Restoration comedy for today

A Trip to Scarborough, Alan Ayckbourn, Arts Theatre, Cambridge until Saturday March 8

Ivan Howlett

A Trip to Scarborough, Alan Ayckbourn, Arts Theatre, Cambridge until Saturday March 8

Centuries of trying to pull off scams, with deception, betrayal and backstabbing lurking at every corner of history.

It's no surprise that with Alan Ayckbourn it's all played out and carefully monitored in the lobby of the Royal Hotel at his beloved Scarborough. It's large cast stuff, intricate and non-stop with 32 characters played by fewer than half that number and a three-piece band led by Dennis King. But, goodness me, you need to keep your wits about you.


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No playwright has derived more creative and spiritual energy from a place than Alan Ayckbourn has from Scarborough. At his most prolific period in the seventies, his plays were streaming down to be London hits as if they were literally hot off the press. Seventy plays he's written; half have been put on in the West End and all but four have started out at the Stephen Joseph Theatre where Ayckbourn has been the Artistic Director since 1971.

I remember in the eighties piloting an audience-based radio show in the theatre. Ayckbourn, of course, was on hand to make sure that we had everything we wanted, and then for good measure he popped up in the audience to ask the most intelligent question heard that night. We saw at first-hand the level of Ayckbourn's s commitment to Scarborough, the first of the British seaside resorts.

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Ayckbourn's ability to manipulate the mechanics of time and place has made him very much the theatre's master craftsman. So what he's done here is, tongue-in-cheek, to follow in a line of adaptations from Colley Cibber through John Vanbrugh's Restoration comedy The Relapse, and then Richard Brinsley Sheridan's cleaned up version from a century later, and which first used the title A Trip to Scarborough.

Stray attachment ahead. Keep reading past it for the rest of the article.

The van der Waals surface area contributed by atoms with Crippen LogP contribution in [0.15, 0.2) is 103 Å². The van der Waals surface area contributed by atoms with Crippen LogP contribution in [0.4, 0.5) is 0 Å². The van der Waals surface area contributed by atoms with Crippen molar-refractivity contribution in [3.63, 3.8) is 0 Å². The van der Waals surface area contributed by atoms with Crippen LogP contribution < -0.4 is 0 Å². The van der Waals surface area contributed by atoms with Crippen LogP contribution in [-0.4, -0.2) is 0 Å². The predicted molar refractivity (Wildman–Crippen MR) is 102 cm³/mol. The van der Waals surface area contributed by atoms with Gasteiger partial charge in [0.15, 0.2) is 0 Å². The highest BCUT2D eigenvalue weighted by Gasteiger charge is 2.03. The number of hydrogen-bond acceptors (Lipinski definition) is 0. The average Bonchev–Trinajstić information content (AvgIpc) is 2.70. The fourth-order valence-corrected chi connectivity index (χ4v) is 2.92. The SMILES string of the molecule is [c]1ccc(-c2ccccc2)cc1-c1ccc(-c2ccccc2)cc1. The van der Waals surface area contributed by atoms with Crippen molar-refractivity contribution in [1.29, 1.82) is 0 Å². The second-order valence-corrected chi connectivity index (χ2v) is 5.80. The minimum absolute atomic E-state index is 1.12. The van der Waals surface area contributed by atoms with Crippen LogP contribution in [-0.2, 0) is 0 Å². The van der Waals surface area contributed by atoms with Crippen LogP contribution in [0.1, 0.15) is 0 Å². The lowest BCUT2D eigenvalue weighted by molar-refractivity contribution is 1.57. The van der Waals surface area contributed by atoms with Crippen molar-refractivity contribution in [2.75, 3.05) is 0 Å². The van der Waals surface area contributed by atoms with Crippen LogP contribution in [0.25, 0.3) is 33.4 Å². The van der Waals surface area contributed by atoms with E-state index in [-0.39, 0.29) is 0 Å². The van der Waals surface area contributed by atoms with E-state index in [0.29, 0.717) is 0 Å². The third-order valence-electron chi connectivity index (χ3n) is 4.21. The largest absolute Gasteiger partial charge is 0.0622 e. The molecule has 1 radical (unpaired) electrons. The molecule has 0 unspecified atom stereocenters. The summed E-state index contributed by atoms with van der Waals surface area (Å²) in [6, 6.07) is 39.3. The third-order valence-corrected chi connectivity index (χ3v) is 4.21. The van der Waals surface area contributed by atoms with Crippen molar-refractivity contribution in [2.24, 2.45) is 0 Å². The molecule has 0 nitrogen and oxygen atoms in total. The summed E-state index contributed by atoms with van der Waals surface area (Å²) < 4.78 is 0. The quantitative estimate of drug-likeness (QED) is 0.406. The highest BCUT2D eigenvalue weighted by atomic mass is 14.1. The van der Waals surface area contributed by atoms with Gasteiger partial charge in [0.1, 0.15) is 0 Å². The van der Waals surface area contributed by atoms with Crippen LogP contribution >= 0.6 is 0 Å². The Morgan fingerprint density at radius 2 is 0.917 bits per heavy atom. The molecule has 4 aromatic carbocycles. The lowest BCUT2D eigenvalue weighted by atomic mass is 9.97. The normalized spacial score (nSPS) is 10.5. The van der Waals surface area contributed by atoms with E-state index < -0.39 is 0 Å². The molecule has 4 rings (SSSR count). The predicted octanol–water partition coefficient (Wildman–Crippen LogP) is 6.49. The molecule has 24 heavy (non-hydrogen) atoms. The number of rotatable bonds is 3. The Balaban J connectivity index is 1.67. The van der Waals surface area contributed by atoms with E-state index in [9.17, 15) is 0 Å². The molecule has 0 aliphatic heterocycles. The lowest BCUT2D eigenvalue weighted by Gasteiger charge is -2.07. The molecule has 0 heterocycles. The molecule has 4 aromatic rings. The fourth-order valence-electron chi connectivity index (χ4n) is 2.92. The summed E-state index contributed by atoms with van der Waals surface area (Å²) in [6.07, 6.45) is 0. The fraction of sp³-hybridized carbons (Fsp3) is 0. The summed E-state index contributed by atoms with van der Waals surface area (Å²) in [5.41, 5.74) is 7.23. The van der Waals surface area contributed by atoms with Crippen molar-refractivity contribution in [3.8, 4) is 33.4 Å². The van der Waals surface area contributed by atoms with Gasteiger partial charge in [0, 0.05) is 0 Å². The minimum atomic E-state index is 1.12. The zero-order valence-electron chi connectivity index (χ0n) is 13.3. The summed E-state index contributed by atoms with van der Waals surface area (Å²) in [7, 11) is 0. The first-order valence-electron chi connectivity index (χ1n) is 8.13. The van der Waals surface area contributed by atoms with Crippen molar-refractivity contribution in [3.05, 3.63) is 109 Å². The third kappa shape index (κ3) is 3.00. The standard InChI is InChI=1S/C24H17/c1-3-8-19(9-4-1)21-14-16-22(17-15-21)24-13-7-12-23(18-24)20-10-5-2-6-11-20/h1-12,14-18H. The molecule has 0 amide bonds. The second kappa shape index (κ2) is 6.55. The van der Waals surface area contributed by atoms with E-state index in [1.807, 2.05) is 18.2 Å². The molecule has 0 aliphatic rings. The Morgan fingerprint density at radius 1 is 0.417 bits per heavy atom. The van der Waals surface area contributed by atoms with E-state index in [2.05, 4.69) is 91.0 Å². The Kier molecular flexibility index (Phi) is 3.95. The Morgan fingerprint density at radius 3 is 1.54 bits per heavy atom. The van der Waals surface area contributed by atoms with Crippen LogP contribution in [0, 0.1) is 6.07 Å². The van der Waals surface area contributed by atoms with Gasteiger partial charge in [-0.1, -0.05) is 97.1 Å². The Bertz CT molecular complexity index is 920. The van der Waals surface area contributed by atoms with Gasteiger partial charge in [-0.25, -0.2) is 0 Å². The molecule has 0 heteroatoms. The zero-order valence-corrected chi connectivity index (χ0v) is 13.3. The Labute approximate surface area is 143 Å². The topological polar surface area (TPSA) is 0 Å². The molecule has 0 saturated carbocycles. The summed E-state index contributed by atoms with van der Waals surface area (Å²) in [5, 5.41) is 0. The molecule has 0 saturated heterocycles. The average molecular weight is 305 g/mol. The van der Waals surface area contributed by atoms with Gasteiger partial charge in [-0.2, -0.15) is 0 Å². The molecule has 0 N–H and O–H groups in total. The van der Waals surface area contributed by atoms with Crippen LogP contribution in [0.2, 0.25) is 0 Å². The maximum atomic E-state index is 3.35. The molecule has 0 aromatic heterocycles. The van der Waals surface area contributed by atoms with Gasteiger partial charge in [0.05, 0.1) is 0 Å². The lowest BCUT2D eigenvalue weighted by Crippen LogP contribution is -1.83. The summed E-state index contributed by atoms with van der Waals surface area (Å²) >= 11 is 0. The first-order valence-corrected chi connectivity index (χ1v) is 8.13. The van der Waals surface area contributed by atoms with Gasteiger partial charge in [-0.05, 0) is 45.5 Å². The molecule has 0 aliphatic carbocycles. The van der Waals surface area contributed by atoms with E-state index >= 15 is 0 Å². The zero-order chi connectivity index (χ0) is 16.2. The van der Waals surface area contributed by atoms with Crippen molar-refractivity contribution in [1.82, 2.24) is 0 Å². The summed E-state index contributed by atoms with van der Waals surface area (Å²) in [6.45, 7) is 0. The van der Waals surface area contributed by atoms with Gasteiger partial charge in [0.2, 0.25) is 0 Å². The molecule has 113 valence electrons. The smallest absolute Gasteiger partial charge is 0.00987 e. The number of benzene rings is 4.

Using some of the same themes, Ayckbourn has added two more time frames. One is wartime England when black marketeers and the odd cheating Pay Corps Army officer plotted and thrived while pilots went missing. The third time is now - the plotline being the efforts of an oily art dealer who tries to get his hands on the Sheridan manuscript.

It's a whirl through conniving history - in Scarborough - with fops and penniless bucks, the wartime military and the do-a-quick-deal mob of today , cleverly pulled together by the hotel lobby team.

If that isn't enough, Ayckbourn himself directs this ensemble show at an absolute cracking pace.

Ivan Howlett

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